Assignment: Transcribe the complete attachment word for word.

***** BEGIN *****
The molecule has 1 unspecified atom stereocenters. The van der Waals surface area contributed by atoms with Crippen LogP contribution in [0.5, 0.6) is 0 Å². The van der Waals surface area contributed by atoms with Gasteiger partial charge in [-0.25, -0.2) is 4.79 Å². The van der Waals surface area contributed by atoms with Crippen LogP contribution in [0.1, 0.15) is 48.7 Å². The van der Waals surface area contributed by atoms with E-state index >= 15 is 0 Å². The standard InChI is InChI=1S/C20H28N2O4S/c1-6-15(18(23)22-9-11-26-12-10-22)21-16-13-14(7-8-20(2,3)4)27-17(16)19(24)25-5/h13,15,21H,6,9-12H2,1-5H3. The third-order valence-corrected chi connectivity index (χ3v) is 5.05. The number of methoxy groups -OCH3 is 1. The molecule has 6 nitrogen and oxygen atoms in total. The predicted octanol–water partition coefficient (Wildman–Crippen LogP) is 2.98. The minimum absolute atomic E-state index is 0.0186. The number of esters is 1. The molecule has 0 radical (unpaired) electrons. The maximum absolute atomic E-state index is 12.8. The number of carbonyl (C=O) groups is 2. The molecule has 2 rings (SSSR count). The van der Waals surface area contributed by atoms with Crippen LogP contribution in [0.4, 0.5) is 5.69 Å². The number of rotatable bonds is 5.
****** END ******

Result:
The molecule has 1 unspecified atom stereocenters. The van der Waals surface area contributed by atoms with Crippen LogP contribution in [0.5, 0.6) is 0 Å². The van der Waals surface area contributed by atoms with Gasteiger partial charge in [-0.25, -0.2) is 4.79 Å². The van der Waals surface area contributed by atoms with Crippen LogP contribution in [0.1, 0.15) is 48.7 Å². The van der Waals surface area contributed by atoms with E-state index >= 15 is 0 Å². The standard InChI is InChI=1S/C20H28N2O4S/c1-6-15(18(23)22-9-11-26-12-10-22)21-16-13-14(7-8-20(2,3)4)27-17(16)19(24)25-5/h13,15,21H,6,9-12H2,1-5H3. The third-order valence-corrected chi connectivity index (χ3v) is 5.05. The number of methoxy groups -OCH3 is 1. The molecule has 6 nitrogen and oxygen atoms in total. The predicted octanol–water partition coefficient (Wildman–Crippen LogP) is 2.98. The minimum absolute atomic E-state index is 0.0186. The number of esters is 1. The molecule has 0 radical (unpaired) electrons. The maximum absolute atomic E-state index is 12.8. The number of carbonyl (C=O) groups is 2. The molecule has 2 rings (SSSR count). The van der Waals surface area contributed by atoms with Crippen LogP contribution in [0.4, 0.5) is 5.69 Å². The number of rotatable bonds is 5.